The 2013 Advent Calender: For the 25 days of Christmas, I will be blogging each day about a miscellaneous thing I love. Not necessarily a big thing, not necessarily a small thing and not in any order.
I had a heart-stopping moment this year when I thought I’d lost the contents of two hard drives, containing all my photographs, and all the work I’d ever written. With a bit of technical magic, I managed to recover it all, and in doing so disturbed the digital dust in my computer attic; I dug up a pile of old projects from my youth.
Last year I talked about writing. I can remember writing as far back as the start of primary school, and aged seven or eight I was bought a typewriter that I wrote a good deal of ‘Chapter Ones’ on. There are odd bits and pieces that stick in the memory of what I wrote. I can remember one stapled-together booklet that featured the unlikely adventure of my brother and I discovered smugglers sneaking contraband through a tunnel they had dug from underneath Flamborough Cliffs… to France. My childhood best friend and I were determined that we were a secret crime-fighting organisation (of two) called the SS (think Secret Seven, with a bit of James Bond fantasy) and I obviously decided to record our daring adventures in the novel form. The first novel of the series started, memorably, with the line, ‘”There it is!” James said.’ And yes, I know that isn’t actually what you’d call memorable, but nevertheless, I can remember that that was the first line of the story–a story I wrote only slightly under twenty years ago. Gloriously, in our last year of primary school, our English classes for the whole year involved writing on long story. The front cover was a patchwork of photocopied Hardy Boys books, and the story was pretty much the same. At one point, I got the names of two disposable thugs mixed up, but I didn’t want to rewrite a hand-written page so they paused to inform each other that they could probably stop using their fake aliases now, and swap back. Problem solved. At Easter, they bound and laminated our stories and voila: I had actually written a book.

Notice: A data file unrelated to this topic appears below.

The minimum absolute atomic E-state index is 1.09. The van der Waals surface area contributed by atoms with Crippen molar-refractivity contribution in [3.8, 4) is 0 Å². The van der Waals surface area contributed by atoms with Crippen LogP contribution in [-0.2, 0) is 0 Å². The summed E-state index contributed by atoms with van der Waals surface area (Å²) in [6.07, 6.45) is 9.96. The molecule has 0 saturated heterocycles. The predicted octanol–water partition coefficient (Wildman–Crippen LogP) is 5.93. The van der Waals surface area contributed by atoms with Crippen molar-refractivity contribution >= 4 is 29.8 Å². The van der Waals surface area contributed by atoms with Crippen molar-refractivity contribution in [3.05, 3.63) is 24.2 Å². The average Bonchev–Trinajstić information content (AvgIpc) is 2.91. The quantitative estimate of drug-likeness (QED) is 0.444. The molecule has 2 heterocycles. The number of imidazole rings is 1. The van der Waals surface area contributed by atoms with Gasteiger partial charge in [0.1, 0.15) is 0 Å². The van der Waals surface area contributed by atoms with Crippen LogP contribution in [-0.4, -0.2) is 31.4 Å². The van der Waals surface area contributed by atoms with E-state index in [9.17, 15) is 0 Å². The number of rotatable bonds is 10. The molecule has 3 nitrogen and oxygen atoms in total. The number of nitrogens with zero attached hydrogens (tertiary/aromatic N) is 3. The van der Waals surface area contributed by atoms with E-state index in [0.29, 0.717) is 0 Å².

That book is still in a box in my bedroom. Sadly, most of the other stories I wrote are lost to time and the obsolescence of floppy discs, but I did come across a wealth of other old projects.
After Blyton-eque adventures I moved onto reading epic fantasy (Tolkien, Feist and Jordan were my touchstones.) And as most writers can probably remember, you start out with imitation, and so I began to write my own epic fantasy novel. It was entitled Emissary to the Dragon, and featured a castle of magicians called Celestar, above a fishing village called Radnor (before I realised that’s an actual place). I never got much past the opening–there was a slave ship, and a magical ordeal, and the nasty death of the main characters father–but I knew where the whole things was going. I wrote roughly nine or ten chapters, which was the longest thing I had ever written consecutively. It was probably also the first thing I wrote that I let other people read–namely, two schoolfriends in Maths class, Sam and Joanne, who proof-read it. I promised–and will still uphold the bargain if it ever comes to pass–that when the novel was published, I would thank them in the acknowledgements. I abandoned Emissary to the Dragon sometime after the characters had contrived to leave Radnor and I realised I hadn’t actually invented any more story, but I uncovered it–not on the hard drive–but printed in a folder, with a printed cover that (at the age of fourteen) I considered far more important than the actual content. I’m not sure if that was naive or cynical.